As I've grown up, I have become a little bit less of a nutjob, but there's no question that anxiety is still a part of me, and probably always will be. I am not balled in a corner breathing into a bag every day, mind you; in fact, most people who know me think I am a laid-back, easygoing person. And it's not that I am pulling one over on them -- I am pretty mellow about a lot of things. But from time to time, I still become convinced that someone is going to blow down the door of our apartment and get me, or that I'm going to make some minor mistake that will snowball such that I end up living in a box on the steps of some church, reviled and alone.
There have been times in my life when my anxiety has been worse than others. After 9/11, I had pretty severe PTSD, which isn't quite the same as plain, unbuttered anxiety, but it's part of the same heart-pounding, tummy-churning ball of wax, I'd say. During that time, I learned lots of ways to cope even with minor flare-ups of anxiety. I've never been on medication, so I don't have experience with that, but I don't think there's a thing wrong with it, either.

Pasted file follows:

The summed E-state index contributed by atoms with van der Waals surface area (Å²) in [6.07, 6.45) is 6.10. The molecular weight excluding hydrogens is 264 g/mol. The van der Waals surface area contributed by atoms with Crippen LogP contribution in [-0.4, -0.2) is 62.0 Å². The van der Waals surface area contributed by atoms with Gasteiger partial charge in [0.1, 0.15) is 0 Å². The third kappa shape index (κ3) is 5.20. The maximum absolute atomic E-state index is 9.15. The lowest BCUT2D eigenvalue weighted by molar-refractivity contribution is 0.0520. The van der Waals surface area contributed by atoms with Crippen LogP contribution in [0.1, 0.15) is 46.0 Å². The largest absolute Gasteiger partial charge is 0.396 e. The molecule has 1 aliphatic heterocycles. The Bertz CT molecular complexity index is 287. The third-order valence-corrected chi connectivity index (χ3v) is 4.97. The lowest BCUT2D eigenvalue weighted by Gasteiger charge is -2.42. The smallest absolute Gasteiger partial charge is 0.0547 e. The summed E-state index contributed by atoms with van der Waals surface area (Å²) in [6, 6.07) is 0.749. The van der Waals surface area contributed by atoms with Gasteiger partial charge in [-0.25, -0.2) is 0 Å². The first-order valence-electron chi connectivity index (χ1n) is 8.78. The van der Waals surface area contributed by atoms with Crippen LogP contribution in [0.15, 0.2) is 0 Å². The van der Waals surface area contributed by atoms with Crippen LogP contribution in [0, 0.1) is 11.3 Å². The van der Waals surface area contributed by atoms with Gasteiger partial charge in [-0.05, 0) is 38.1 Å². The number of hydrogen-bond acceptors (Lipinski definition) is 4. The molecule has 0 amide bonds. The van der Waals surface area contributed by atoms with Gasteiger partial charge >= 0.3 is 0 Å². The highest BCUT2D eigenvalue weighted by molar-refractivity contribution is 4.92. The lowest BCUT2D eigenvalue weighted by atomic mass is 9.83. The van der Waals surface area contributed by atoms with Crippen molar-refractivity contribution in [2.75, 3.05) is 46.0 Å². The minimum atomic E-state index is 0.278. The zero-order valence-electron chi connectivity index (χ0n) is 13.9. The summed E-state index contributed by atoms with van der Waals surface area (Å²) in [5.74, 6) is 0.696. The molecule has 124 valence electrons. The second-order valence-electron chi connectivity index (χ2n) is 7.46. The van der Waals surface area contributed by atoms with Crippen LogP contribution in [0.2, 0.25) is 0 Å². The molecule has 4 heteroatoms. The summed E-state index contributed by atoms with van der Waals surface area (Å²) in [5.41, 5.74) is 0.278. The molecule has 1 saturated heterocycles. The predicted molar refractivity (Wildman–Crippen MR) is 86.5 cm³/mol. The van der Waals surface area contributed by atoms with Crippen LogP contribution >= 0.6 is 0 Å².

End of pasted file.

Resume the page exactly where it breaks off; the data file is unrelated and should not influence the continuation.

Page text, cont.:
The other time that I had Some Trouble Coping was pregnancy and newbornhood. More on that in a moment, but I will come right out and tell you that hormones are no joke and they can do a SERIOUS number on your brain and emotional state. We all know this, but sometimes when you're In It, it can be hard to realize -- or perhaps hard to admit to yourself -- that you are experiencing something that is as physically real as a severe headache, except it affects you emotionally and intellectually instead of with body aches and pains. Even during my Lady Cycle sometimes it takes a bludgeon over the head with flare-ups of anxiousness or weird, creeping dread to make me realize that oh, yeah, this is happening and I am not losing my mind. Please pass the bacon and let's wait it out.
With all that background in mind, here is my handy-dandy, quick-reference guide to dealing with anxiety (print it out and keep it in your pocket if you like!):